December 22, 2014 - 9:38 am

I recently I gave suggestions on what religious people shouldnot say to the atheist in the family. Here are conversations and suggestions that might improve family relations, especially at holiday gatherings.

1. Listen to the atheist.

You might have preconceived ideas on why a family member “turned his back on God.” You are probably wrong. Try to understand and respect his point of view, even if you disagree. That’s a prerequisite for most conversations, especially ones that can become touchy or emotional. Listening to the atheist will be an added incentive for the atheist to listen to you.

2. Look for common ground.

You and your atheist family member might differ on God beliefs, but you likely have a lot more in common than what sets you apart. You probably appreciate the same foods at family dinners. And since watching holiday football games has become somewhat of a national religion, you might all be cheering for the same team. Talk about those common interests and why you are grateful that you can still get along so well. If you also think behavior is more important than belief, say so.

Continue reading at FaithStreet >>

December 19, 2014 - 1:35 pm

I recently gave tips on how atheists can peaceably interact with religious family members at Thanksgiving. Now, here are tips for religious family members on what not to say to an atheist during holidays or any other family gathering. Next week, I’ll suggest what they should say.

I hope these tips help make family visits more pleasant for everyone. I also hope they won’t deter theists from talking about religion with atheists. Nothing here precludes having a respectful and friendly conversation with your family atheist, but more about that next time.

Here are seven things you shouldn’t say to the atheist in your family:

1. “Why are you angry with God?”

Atheists are no angrier with God than with the Tooth Fairy. Only God-believers can be angry with God. Some people might have become atheists because they are not satisfied with theodicyexplanations about why a good and powerful god would allow so much evil in the world, but most have become atheists primarily because they find no evidence for the existence of any gods.

2. “You’ll be a believer when you have a big problem.”

This is an offshoot of the “no atheists in foxholes” cliché. (See, for instance, the Military Association of Atheists and Freethinkers.) Atheists tend to address problems by looking for practical solutions to resolve them, and through supportive friends, family, and medical doctors. Many believers “talk” to God only when they have a problem, so such a comment is more applicable to theists than to atheists.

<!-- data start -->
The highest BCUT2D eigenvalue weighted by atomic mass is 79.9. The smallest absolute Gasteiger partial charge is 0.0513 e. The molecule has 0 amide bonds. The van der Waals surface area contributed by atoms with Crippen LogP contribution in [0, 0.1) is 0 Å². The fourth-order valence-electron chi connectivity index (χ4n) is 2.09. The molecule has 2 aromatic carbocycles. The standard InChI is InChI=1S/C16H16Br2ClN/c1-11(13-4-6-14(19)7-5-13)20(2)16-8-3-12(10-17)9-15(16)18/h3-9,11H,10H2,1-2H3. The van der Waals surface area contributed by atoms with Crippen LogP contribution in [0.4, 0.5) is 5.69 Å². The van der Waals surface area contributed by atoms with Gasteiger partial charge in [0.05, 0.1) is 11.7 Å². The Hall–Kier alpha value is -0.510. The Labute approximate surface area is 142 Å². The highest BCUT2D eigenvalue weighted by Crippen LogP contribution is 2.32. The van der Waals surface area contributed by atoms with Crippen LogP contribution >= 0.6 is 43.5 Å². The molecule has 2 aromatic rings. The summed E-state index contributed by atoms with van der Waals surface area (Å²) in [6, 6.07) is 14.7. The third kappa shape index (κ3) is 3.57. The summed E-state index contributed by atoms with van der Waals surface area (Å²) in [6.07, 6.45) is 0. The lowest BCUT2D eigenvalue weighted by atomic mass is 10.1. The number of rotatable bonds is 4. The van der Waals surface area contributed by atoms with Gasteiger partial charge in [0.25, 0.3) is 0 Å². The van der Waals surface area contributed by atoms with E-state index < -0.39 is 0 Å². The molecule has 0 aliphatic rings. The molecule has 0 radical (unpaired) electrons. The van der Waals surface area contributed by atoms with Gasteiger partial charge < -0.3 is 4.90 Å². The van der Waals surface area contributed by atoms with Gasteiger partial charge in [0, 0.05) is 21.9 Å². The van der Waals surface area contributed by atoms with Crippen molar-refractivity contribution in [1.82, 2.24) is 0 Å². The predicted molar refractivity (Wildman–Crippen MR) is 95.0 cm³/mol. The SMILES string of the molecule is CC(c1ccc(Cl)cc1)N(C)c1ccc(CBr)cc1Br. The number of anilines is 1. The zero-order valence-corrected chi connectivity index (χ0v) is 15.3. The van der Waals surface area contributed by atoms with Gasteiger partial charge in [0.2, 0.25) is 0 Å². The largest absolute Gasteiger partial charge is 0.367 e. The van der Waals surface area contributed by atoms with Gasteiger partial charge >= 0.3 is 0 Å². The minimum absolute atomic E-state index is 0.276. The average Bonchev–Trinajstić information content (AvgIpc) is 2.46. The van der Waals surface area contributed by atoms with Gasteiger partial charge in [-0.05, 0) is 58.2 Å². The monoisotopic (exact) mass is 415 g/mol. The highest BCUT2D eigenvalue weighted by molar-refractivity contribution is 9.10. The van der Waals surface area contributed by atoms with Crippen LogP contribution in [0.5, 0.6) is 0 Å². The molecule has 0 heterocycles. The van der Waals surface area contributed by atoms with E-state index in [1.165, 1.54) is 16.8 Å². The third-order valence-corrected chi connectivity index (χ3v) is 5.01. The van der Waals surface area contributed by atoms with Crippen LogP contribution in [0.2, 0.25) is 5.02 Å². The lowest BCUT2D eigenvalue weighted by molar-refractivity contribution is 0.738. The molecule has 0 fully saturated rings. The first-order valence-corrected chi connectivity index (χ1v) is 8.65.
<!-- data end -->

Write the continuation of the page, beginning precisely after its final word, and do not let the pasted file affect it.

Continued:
Continue reading at Faith Street >>

December 2, 2014 - 9:32 pm

Groucho Marx famously said, “I don’t want to belong to any club that will accept me as a member.” I’m thinking about joining a club that I thought would never accept me as a member. A Ku Klux Klan chapter is now accepting Jews.

My only public comment about the KKK, in 1987, was supportive — sort of. When the Charleston City Council in South Carolina, where I live, asked for citizen comments about whether to grant the KKK a parade permit to march, I said, “The Ku Klux Klan has done hundreds of horrible things, but I don’t want to deny them the one appropriate thing they do — use their free speech right to demonstrate for a cause.” The Klan was allowed to march, and it was especially ironic that the KKK Grand Dragon had to listen when our black, Jewish police chief, Reuben Greenberg, read him the permit rules and regulations.

So why would a liberal Jew like me even consider joining a hate group like the Ku Klux Klan?

1. I like diversity.

I’m happy when groups become more inclusive. Only one KKK chapter thus far is opening its membership to Jews, as well as to blacks and gays, but that’s a start. I also enjoy seeing hate groups argue among themselves about changing traditions. KKK Imperial Wizard Bradley Jenkins said about John Abarr, who started this new chapter: “That man’s going against everything the bylaws of the constitution of the KKK say.” This reminds me of a piece in The Onion about a small group of Klan reformers who claimed that blacks and Jews may be partially related to human, or White, beings, a controversial view that challenged one of the most dearly held Klan beliefs.

Continue reading at Faith Street >>

November 19, 2014 - 3:09 pm

Should atheists come out to their religious family at the Thanksgiving dinner?

October was a good trick-or-treat month to wear masks and pretend to be someone else. The organization Openly Secular is encouraging atheists in November to remove their masks and reveal who they really are. But holiday gatherings can be filled with tension for atheists in religious families as they weigh staying in the closet or coming out as the “black sheep” atheist.

Here are my tips as you look ahead to Thanksgiving dinner, with the disclaimer that you know your family better than I do, so tread carefully.

1. Don’t come out as an atheist during the Thanksgiving meal.